If the sanctions didn’t have any effect on Russia, then on who or what did they actually register some impact? In the aftermath of policies’ implementation, James Henderson, a senior fellow at the Oxford Institute for Energy Studies, testified to the fact that “European companies” were “certainly freer” to do business in Russia than their American counterparts, adding that U.S. companies (particularly those in the energy realm) were “hugely disadvantaged” relative to their international peers as a result of the lack of uniformity between the EU’s policy, and that of the United States.

In the end, it’s not clear any of this will actually matter, of course. Mr. Tillerson has in relatively short order secured key endorsements from prominent leaders in both parties. He’s even being lauded by some of the same outlets wrongly characterizing his position on sanctions as a “successful businessman” with a “strong character” who will “command respect” in his new position. Those are the traits that in the end will earn him the approbation of the Senate. And they’re the same ones that, applied in service of our country, will make him a great secretary of State.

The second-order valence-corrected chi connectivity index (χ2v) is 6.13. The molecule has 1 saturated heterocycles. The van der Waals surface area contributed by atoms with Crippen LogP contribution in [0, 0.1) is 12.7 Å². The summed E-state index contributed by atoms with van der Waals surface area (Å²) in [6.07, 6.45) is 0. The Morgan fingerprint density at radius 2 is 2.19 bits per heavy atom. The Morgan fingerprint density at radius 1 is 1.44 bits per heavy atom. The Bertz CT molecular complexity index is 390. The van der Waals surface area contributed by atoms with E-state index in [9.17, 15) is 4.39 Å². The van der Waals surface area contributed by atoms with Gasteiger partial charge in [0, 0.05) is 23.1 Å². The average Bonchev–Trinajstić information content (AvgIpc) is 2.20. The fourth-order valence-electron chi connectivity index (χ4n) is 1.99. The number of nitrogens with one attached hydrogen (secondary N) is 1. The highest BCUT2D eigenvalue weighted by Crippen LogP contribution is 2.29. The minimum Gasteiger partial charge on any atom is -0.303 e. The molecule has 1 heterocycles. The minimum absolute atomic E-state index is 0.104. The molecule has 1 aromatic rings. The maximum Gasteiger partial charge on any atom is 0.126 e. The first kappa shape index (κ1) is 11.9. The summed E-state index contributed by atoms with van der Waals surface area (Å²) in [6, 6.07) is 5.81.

George David Banks, a lawyer by training, is the executive vice president of the American Council for Capital Formation. He formerly served as CIA analyst and State Department official based in Brussels.

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George David Banks is Executive Vice President at the American Council for Capital Formation. He is an economist, political consultant, and policy advocate, focusing on energy, environment, and trade. Banks has published reports and opinion editorials on a variety of policy issues, including climate change, civil nuclear power, and energy markets and trade. He is also a fellow at Columbia University’s Center on Global Energy Policy and a member of the ClearPath Foundation’s advisory board. Most recently, he served as President Donald Trump’s Special Assistant for International Energy and Environment at the National Economic and National Security Councils – a position that required him to manage workstreams related to his portfolio across the federal government.